Dumb and Despicable
When I was a kid, my mother warned me not to do something stupid just because my friends were doing it by asking “If Johnny jumped off a bridge, would you do it too?” The correct answer was, of course, no.
In other words, when someone does something dumb or despicable, your next actions determine just how dumb or despicable you are as well.
Recently in Charlottesville, Virginia someone did something really, really dumb and despicable. A man, who was there to take part in a protest against the removal of a statue of Robert E. Lee, drove his vehicle into a group of counter-protesters, killing one person and injuring dozens of others.
Those are facts and, I do not believe, they are in dispute.
Further, photos have shown additional confrontations between the protesters and counter-protesters, and it appears that violence may have been perpetrated by people on both sides against each other. However, it is also fair to say that no one knows for certain who initiated any of the confrontations or violence and that it should be left to the professionals (police, FBI etc) to sort that part out.
In the wake of this, however, the President of the United States, along with many politicians of various political persuasions, weighed in with their opinions on these tragic events. And so the bridge jumping began.
Now, if you look back at American history, you can find examples of people of every political, religious or ethnic group committing acts of violence upon others. Human beings hurt and kill each other. Call it our animal nature if you must, but, it’s what we, unfortunately, do, and have done for centuries.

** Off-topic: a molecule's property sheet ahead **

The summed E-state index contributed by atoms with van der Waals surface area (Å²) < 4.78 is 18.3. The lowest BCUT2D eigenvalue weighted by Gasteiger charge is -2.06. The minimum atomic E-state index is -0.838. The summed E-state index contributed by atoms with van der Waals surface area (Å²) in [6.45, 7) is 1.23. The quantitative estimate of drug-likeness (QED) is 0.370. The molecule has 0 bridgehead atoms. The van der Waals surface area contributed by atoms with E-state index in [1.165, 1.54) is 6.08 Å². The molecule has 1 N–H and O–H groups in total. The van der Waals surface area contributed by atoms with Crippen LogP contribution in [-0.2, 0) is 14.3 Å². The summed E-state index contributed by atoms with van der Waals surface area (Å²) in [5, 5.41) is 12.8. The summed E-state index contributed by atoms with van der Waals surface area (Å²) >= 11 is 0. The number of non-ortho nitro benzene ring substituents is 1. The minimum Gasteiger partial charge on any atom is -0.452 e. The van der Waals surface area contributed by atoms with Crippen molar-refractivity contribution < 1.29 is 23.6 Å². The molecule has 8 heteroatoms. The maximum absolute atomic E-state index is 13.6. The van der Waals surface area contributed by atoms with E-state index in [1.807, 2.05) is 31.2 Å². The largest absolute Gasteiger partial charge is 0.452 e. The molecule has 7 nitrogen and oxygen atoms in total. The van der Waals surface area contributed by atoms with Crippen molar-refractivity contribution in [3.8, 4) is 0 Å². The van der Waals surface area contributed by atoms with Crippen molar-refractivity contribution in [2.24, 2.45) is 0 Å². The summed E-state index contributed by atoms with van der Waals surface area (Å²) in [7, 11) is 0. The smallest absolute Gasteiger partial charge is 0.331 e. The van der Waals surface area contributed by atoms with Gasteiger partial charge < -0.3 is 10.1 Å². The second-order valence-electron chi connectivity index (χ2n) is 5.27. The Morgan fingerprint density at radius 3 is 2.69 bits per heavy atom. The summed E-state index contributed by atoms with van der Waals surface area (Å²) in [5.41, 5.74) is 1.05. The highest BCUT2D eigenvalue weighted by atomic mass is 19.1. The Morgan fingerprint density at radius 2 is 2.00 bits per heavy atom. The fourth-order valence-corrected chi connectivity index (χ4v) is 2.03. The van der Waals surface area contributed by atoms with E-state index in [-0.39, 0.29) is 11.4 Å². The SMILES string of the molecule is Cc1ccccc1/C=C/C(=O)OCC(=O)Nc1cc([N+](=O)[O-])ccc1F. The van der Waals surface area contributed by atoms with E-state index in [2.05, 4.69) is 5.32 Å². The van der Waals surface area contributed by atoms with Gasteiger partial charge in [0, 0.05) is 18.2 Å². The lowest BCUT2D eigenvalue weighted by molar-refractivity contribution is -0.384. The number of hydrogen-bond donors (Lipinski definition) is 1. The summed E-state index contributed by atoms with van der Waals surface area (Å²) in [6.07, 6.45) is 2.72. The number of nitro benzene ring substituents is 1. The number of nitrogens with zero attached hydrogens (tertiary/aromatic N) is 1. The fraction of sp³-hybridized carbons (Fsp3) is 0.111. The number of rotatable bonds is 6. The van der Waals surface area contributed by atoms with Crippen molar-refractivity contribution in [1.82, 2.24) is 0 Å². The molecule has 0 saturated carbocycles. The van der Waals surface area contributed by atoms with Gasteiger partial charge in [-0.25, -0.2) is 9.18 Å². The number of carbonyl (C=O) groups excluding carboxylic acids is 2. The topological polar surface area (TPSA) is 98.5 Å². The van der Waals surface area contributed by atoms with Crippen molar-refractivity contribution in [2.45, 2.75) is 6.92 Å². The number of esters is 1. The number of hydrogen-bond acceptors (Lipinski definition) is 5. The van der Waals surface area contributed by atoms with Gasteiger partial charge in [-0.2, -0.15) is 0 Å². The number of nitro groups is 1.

But when one person, affiliated with a particular group, acts to harm people affiliated with another group, and that person is motivated by hatred for that group, is it really so hard to condemn that person without also blaming the injured party?
Do you really have to say “yeah, I know Johnny did a dumb and despicable thing, but some of the people he hurt did dumb and despicable things too?”
Can’t we just say “don’t do dumb and despicable things” and leave it at that?
And do we have to point at other, completely unrelated dumb and despicable things as a means of deflecting attention from the dumb and despicable things we were already talking about?
Look, I identify with the progressive and liberal-leaning wing of the political spectrum. But I can objectively judge the guy who took shots at the Republican members of Congress as they played baseball and say, yes, he did a dumb and despicable thing. I don’t have to couch my condemnation by saying, you know, that maybe some of those members of the GOP have done some dumb and despicable stuff in their lives too.
Had protestors carrying Nazi and Confederate flags been run over by a counter-protester in their car, I could genuinely say, in spite of what their flags symbolize, that the person who hurt them was wrong to do so.
So, permit or no permit, guns or no guns, flags or no flags, if you hurt or kill someone because you don’t like what that person is saying, you are a dumb and despicable person who did a dumb and despicable thing. Period. End of sentence.
Now step back from the edge. You don’t need to jump off the bridge too.